Posts Tagged ‘optimism’

© janet m. webb 2016

The optimist lives on the peninsula of infinite possibilities; the pessimist is stranded on the island of perpetual indecision.
William Arthur Ward 

Friday Fictioneers writing is  based on the seemingly simple premise of telling a complete story, based on a photo prompt, in 100 words.  Believe me, it’s much more difficult than it appears at first thought.  But each week, close to 100 of us blithely give it whirl, with what degree of success you may feel free to determine.  My story follows.  The link to the stories of the group is found at the very bottom of my post.  If you wish to be a part, we welcome you.  The rules, such as they are, can be found here each Wednesday, as well as information on how to link your post so others can find it.  It’s fun, great practice and so very addicting!

P.S.  Yet another travel week coming up, so I won’t get to all the stories and not any posted late Saturday or thereafter.  Apologies.  Destination?  Costa Rica!!  Completely new place and experience, mother-daughter time, my Christmas gift from a year or so ago.  🙂

copyright by Dawn

copyright by Dawn

Rage, Rage Against the Dying of the Night

Night approached inexorably.  Sometime, in the dark next to his wife, tears seeped from the darkening corners of his eyes.   He’d have preferred deafness to the malaise that would gradually take all light, stealing the painting that fed and shared his soul.  No choice had been offered.

He sought to burn each image into memory’s always-living  (though sometimes changing) files, walked through the house eye closed (“training runs”), painted with manic speed, producing  images torn from his innermost soul.

One day he returned from the art store armed with clay and began to practice.  He vowed he’d not go gentle.


Do Not Go Gentle Into That Good Night

Do not go gentle into that good night,
Old age should burn and rave at close of day;
Rage, rage against the dying of the light.

Though wise men at their end know dark is right,
Because their words had forked no lightning they
Do not go gentle into that good night.

Good men, the last wave by, crying how bright
Their frail deeds might have danced in a green bay,
Rage, rage against the dying of the light.

Wild men who caught and sang the sun in flight,
And learn, too late, they grieved it on its way,
Do not go gentle into that good night.

Grave men, near death, who see with blinding sight
Blind eyes could blaze like meteors and be gay,
Rage, rage against the dying of the light.

And you, my father, there on the sad height,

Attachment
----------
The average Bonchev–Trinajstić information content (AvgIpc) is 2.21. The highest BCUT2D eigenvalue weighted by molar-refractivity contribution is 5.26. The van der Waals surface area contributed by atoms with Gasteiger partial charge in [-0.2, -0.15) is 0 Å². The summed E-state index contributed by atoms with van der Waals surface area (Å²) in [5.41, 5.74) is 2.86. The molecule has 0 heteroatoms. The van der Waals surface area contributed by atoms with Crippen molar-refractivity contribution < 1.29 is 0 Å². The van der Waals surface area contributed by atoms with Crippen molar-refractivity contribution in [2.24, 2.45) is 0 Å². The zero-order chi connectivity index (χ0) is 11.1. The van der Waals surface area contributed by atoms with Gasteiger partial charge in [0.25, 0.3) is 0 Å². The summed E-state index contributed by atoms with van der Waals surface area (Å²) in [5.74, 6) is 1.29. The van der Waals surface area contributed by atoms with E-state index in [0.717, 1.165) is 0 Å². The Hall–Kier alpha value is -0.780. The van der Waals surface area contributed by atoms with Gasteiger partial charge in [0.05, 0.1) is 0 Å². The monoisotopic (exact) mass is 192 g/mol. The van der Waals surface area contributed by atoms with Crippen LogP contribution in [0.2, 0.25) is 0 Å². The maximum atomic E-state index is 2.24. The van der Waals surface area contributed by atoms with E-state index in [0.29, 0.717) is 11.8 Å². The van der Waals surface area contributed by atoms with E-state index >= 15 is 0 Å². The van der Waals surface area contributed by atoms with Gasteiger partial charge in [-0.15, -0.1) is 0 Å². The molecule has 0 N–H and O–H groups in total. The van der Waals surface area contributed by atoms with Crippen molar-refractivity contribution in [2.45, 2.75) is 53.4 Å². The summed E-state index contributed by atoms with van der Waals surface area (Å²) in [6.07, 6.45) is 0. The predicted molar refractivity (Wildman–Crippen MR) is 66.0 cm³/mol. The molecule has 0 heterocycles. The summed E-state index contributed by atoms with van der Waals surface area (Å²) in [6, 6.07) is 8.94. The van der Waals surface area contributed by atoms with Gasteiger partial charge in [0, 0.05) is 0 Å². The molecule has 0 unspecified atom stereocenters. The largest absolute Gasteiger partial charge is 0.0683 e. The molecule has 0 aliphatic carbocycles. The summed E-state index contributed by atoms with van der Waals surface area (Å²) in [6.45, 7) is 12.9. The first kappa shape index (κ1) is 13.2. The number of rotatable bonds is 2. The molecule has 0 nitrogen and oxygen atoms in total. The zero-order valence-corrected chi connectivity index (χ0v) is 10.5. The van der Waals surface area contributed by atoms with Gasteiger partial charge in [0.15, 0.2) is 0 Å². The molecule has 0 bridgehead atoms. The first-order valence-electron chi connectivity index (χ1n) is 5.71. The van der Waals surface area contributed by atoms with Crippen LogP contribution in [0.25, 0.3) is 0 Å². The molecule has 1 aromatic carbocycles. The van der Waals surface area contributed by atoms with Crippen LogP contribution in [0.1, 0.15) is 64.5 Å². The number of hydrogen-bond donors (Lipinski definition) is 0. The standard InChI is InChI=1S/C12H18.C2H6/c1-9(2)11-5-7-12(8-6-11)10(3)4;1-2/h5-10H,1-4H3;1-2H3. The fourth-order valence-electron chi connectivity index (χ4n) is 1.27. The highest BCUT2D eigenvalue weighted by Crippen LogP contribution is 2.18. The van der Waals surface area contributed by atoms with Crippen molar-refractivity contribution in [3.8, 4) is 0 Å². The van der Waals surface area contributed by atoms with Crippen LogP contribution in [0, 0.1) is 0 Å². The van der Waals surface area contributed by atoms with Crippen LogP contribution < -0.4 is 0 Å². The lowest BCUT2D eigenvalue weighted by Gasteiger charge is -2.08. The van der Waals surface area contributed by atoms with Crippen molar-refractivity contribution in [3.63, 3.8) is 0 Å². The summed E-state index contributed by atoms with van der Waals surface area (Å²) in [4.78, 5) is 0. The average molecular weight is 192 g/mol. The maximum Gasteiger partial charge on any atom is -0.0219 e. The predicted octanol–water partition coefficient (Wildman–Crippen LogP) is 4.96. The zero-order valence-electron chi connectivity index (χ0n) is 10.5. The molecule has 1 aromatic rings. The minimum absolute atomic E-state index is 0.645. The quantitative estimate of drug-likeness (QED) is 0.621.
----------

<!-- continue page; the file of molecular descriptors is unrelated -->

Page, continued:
Curse, bless, me now with your fierce tears, I pray.
Do not go gentle into that good night.
Rage, rage against the dying of the light.

~Dylan Thomas

My husband has stage 3 papillary thyroid cancer.

There. Does it look or feel any different when down in black and white? I don’t know. How does it really feel? I guess it depends on the day or the time of day. Mornings before I get up and nights before I go to sleep are the most likely times for negative feelings to try to grab me. Daytime is usually busy enough to keep my mind otherwise occupied or at least occupied in positive ways.

Overall, I’m optimistic. I generally am. The statistically odds are greatly in our favor and of all the cancers there are, this seems to be about the “best” one to have if you have to have one. Of course, as with all statistics, there is the fact that a number of someones are the other statistics, the ones that don’t do so well. I choose to believe that my husband will be one of the good statistics, the ones where once the thyroid is gone and treatment completed, the cancer is also gone. And it’s likely to be so.

Sometimes the little niggling thoughts about other scenarios get hold of me, my optimism not quite slick enough that they all just fall away while scrabbling for purchase in my mind. The “what if’s”.

“What if’s” tend to be negative. I take them out, examine them in the cold light of my mostly optimistic mind, pray about them and leave them to the Lord. That’s what He’s there for. I’m here to support my husband and daughters, take care of my part of business and things in two houses, watch the finances and keep my spirits up. That’s enough to keep my occupied. And I’ll be smacking those “what if’s” every time one pops up.